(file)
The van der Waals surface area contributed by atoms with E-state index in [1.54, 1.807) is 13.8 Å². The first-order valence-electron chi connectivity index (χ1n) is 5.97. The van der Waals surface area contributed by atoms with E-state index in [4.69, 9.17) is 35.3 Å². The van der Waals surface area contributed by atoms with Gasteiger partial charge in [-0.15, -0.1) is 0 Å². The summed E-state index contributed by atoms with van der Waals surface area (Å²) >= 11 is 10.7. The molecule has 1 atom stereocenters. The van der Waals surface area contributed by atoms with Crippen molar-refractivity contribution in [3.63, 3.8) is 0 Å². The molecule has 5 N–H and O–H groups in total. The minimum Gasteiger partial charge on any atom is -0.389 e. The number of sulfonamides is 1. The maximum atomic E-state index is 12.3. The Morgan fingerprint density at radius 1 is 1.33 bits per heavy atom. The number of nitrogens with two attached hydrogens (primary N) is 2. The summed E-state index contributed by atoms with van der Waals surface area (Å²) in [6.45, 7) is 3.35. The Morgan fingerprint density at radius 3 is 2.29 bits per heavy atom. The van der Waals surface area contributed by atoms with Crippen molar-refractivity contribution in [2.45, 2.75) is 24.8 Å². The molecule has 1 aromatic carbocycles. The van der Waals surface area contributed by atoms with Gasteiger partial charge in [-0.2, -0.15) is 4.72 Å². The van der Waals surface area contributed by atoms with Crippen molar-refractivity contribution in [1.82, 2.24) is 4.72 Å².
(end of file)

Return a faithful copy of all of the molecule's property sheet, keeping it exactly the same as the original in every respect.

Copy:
The van der Waals surface area contributed by atoms with E-state index in [1.54, 1.807) is 13.8 Å². The first-order valence-electron chi connectivity index (χ1n) is 5.97. The van der Waals surface area contributed by atoms with E-state index in [4.69, 9.17) is 35.3 Å². The van der Waals surface area contributed by atoms with Gasteiger partial charge in [-0.15, -0.1) is 0 Å². The summed E-state index contributed by atoms with van der Waals surface area (Å²) >= 11 is 10.7. The molecule has 1 atom stereocenters. The van der Waals surface area contributed by atoms with Crippen molar-refractivity contribution in [3.63, 3.8) is 0 Å². The molecule has 5 N–H and O–H groups in total. The minimum Gasteiger partial charge on any atom is -0.389 e. The number of sulfonamides is 1. The maximum atomic E-state index is 12.3. The Morgan fingerprint density at radius 1 is 1.33 bits per heavy atom. The number of nitrogens with two attached hydrogens (primary N) is 2. The summed E-state index contributed by atoms with van der Waals surface area (Å²) in [6.45, 7) is 3.35. The Morgan fingerprint density at radius 3 is 2.29 bits per heavy atom. The van der Waals surface area contributed by atoms with Crippen molar-refractivity contribution in [2.45, 2.75) is 24.8 Å². The molecule has 1 aromatic carbocycles. The van der Waals surface area contributed by atoms with Gasteiger partial charge in [-0.2, -0.15) is 4.72 Å². The van der Waals surface area contributed by atoms with Crippen molar-refractivity contribution in [1.82, 2.24) is 4.72 Å².